A panel convened by Gov. Andrew Cuomo to review and propose changes to the state’s controversial Common Core education standards released its long-awaited report on Thursday with 21 recommendations for overhauling the standards, including a temporary end to linking test results to teacher performance reviews.

The report comes after Cuomo has started to publicly distance himself from the linking of Common Core-based test results to how teachers and other educators are evaluated.

Among the panel’s key recommendations includes a moratorium on using Common Core-based test results when evaluating teachers, saying they will instead “only be advisory and not
be used to evaluate the performance of individual teachers or students.”

If adopted, the uncoupling would be a reversal, albeit a temporary one through 2020, from a major education policy fight Cuomo won earlier in the year, and a victory for the state’s teacher unions.

In March, Cuomo and state lawmakers agreed to an evaluation system that links test results and in-classroom observation to evaluations, while making it harder for teachers to obtain and keep tenure.

The proposal was swiftly praised by the New York State United Teachers union.

“Today we celebrate momentous developments at the state and national level that open the door for a much needed transformation in public education,” the union said in a statement. “The recommendations of the state task force signal a commitment to restore the joy of teaching and learning in our classrooms.”

Cuomo has been previously critical of how the state Department of Education rolled out the standards, which began before he took office.

But Cuomo during his time as governor has pushed for greater accountability from public schools, embraced charter schools and feuded with the state’s teachers unions.

The formation of the task force came after an active movement from parents and Common Core critics has led to approximately 20 percent of students opting out of the April round of Common Core-based tests in math and English-Language Arts.

In a statement, Cuomo pledged a sweeping overhaul of how the standards work, with an emphasis placed on local control.

“After listening to thousands of parents, educators and students, the Task Force has made important recommendations that include overhauling the Common Core, adopting new locally-designed high quality New York standards, and greatly reducing testing and testing anxiety for our students,” Cuomo said. “The Common Core was supposed to ensure all of our children had the education they needed to be college and career-ready – but it actually caused confusion and anxiety. That ends now.”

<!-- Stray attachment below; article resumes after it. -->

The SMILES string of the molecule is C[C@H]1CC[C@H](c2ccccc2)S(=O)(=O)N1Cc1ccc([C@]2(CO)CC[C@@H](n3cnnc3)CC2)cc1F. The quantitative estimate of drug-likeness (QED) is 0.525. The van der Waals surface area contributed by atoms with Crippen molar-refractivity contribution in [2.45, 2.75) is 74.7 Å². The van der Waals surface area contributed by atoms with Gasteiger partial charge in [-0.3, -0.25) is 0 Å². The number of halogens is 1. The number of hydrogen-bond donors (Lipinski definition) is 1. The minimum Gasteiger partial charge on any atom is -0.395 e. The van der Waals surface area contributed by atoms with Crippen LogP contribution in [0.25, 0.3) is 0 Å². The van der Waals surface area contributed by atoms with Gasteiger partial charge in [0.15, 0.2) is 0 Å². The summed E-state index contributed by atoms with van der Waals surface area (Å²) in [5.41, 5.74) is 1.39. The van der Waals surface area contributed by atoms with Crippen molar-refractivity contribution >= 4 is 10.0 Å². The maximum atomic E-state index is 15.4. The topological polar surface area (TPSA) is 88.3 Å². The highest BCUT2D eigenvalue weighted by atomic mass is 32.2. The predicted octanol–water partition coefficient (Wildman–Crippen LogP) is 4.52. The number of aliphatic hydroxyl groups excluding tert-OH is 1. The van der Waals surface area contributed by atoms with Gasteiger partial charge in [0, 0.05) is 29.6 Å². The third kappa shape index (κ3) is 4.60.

The recommendations from the education panel include the adoption of “locally-driven” education standards derived from teachers and parents that provides flexibility for students with disabilities and those learning English.

At the same time, the panel is calling reducing the number of days spent testing students and improving curriculum resources for teachers, who would also be given the flexibility in tailoring standards to individual students.

The panel’s recommendations were due to be released before Cuomo delivers his State of the State and budget address, scheduled for Jan. 13.

Making changes to the state’s Common Core program would be a likely relief for state lawmakers, who face re-election this year. Lawmakers have previously indicated it’s unlikely they will take up the changes legislatively.

The Department of Education is due to have its report on Common Core recommendations by June, to e released by a separate panel.

Today’s report was praised by the legislative leaders.

“These reforms will build on what we have already done to ease the anxiety that exists in many classrooms across the state while reinforcing the importance of high standards,” said Senate Majority Leader John Flanagan, a former chairman of the Education Committee.

Added Assembly Speaker Carl Heastie: “While there is still much work left to be done, this report is a good first step in our efforts to improve New York’s educational standards and overhaul Common Core.”

Business groups, meanwhile, took a wait-and-see approach.

“While we have yet to fully digest today’s report from the Common Core Task Force, we are hopeful that these proposed changes will once again allow us to put our childrens’ education first,” said Heather C. Briccetti, president and CEO of The Business Council of New York State, Inc. “Whether you agree with the Common Core or not, it is clear that our students are not receiving the education they need and higher standards must not be rolled back.

New_York_Common_Core_Task_Force_Final_Report.pdf by Nick Reisman